Jeannette Rankin made history in 1916 as the first woman ever elected to the United States Congress. A representative from Montana, she was a champion for civil and legal rights of women and children. She was elected again in 1940. When she died in 1973 at the age of 92, she was considering running again in protest against the Viet Nam War.
Born nine years before Montana became a state, she grew up on a ranch where she, like other females on the western frontier, worked right alongside men. Later, after graduating from Montana State University, as a social worker in New York and San Francisco, she saw the need for changes in the lives and legal status of women. She was the first woman to speak before the Montana legislature, making her case for women’s suffrage. Her grassroots efforts were instrumental in helping to win the right to vote for women in the state of Washington in 1910 and in Montana in 1914.
Elected to the US House of Representatives from Montana in 1916, Rankin was one of the founding members there of the Committee on Woman Suffrage, which led the fight for a constitutional amendment that would grant women nationwide the right to vote. She opened the 1918 congressional debate on a constitutional women’s suffrage amendment by recalling President Wilson’s speech to garner support for U.S. entry into World War I. “How shall we explain to them the meaning of democracy if the same Congress that voted to make the world safe for democracy refuses to give this small measure of democracy to the women of our country?” The 1918 amendment passed the House but died in the Senate. A similar resolution, which would become the 19th Amendment prohibiting states and the federal government from denying women the right to vote, passed both chambers in 1919.
Once asked about her place in history, Jeanette Rankin said, “If I am remembered for no other act, I want to be remembered as the only woman who ever voted in Congress to give women the right to vote.”
Rankin joined fifty of her congressional colleagues in voting against U.S. entry into World War I. That vote and a redistricting situation back home in Montana combined to destroy her prospects for reelection in her own district. So she ran for senator instead. Narrowly defeated in the Republican primary, she didn’t give up. She launched a campaign as an Independent in the general election where she was also narrowly defeated.
She divided her time over the next two decades between pacifist and social welfare causes. In 1924, she bought a small farm in Georgia where she lived a simple life without electricity or plumbing. She traveled widely, however, and stayed politically active.
She argued for the passage of a Constitutional amendment banning child labor.
She supported the first federal social welfare program created explicitly for women and children. The legislation was enacted in 1921 but repealed just eight years later.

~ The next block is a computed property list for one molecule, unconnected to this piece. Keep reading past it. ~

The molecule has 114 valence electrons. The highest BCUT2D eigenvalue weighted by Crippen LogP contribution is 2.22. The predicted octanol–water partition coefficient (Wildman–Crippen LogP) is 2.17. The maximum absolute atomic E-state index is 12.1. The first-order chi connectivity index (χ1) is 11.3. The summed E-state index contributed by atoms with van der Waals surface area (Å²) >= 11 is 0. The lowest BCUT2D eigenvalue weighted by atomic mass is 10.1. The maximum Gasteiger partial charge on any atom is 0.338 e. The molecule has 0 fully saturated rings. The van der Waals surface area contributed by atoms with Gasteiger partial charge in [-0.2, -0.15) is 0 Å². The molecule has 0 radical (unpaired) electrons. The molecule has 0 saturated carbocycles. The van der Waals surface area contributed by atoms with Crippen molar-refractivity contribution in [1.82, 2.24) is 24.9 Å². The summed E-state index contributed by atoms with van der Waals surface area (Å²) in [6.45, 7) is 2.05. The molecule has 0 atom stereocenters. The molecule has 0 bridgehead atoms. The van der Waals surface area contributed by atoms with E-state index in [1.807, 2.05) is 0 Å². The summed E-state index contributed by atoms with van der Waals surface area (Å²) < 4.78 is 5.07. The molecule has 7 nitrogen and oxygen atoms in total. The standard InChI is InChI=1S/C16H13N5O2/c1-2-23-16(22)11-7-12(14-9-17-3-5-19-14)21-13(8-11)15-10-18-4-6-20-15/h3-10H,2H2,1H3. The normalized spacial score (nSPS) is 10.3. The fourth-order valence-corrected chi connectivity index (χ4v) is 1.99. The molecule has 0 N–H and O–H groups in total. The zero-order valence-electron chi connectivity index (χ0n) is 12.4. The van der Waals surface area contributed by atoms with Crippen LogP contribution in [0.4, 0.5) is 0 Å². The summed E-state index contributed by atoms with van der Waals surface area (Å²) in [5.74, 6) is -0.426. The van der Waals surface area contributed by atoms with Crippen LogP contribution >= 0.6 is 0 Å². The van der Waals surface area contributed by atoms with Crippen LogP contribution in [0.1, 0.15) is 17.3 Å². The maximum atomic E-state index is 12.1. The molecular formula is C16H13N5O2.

She also worked as a field secretary for the National Consumers League and as a lobbyist for various pacifist organizations.
In 1940, at the age of 60, she ran and was again elected as a representative to Congress from Montana. During her second Congressional term, she was one of seven women serving in the House.
She was still a pacifist, saying, “As a woman I can’t go to war, and I refuse to send anyone else.” When Pearl Harbor happened, the immediate backlash against Rankin’s anti-war position was intense. Rankin had to retreat from pro-war press reporters to a phone booth inside the House Republican Cloakroom until a police escort could return her back to her office. She opted not to seek reelection in 1942. But she continued to be active in social and political causes over the next decades.
During the 1960s, Rankin became known to a new generation of Americans for her anti-war activism. She had immersed herself in the nonviolent resistance teachings of Mahatma Gandhi, and in 1968, she led the Jeannette Rankin Peace Brigade, a protest march in Washington D.C. of some 5,000 feminists, pacifists, radicals and students to demonstrate against the Vietnam War.
Jeannette Rankin died in 1973 at the age of 92. At the time of her death, she was considering another run for a House seat in protest of the Vietnam War.
She bequeathed her estate, including the property in Georgia, to help “mature, unemployed women workers.” The Jeannette Rankin Foundation (now the Jeannette Rankin Women’s Scholarship Fund), awards annual educational scholarships to low-income women age thirty-five and older across the United States. Beginning with a single $500 scholarship in 1978, the fund has since awarded more than $1.8 million in scholarships to more than 700 women.
US House of Representatives Archives: history.house.gov/People/Listing/R/RANKIN,-Jeannette-(R000055)/
US Senate: https://www.senate.gov/artandhistory/history/minute/Jeannette_Rankin.htm
US History: https://www.history.com/topics/womens-history/jeannette-rankin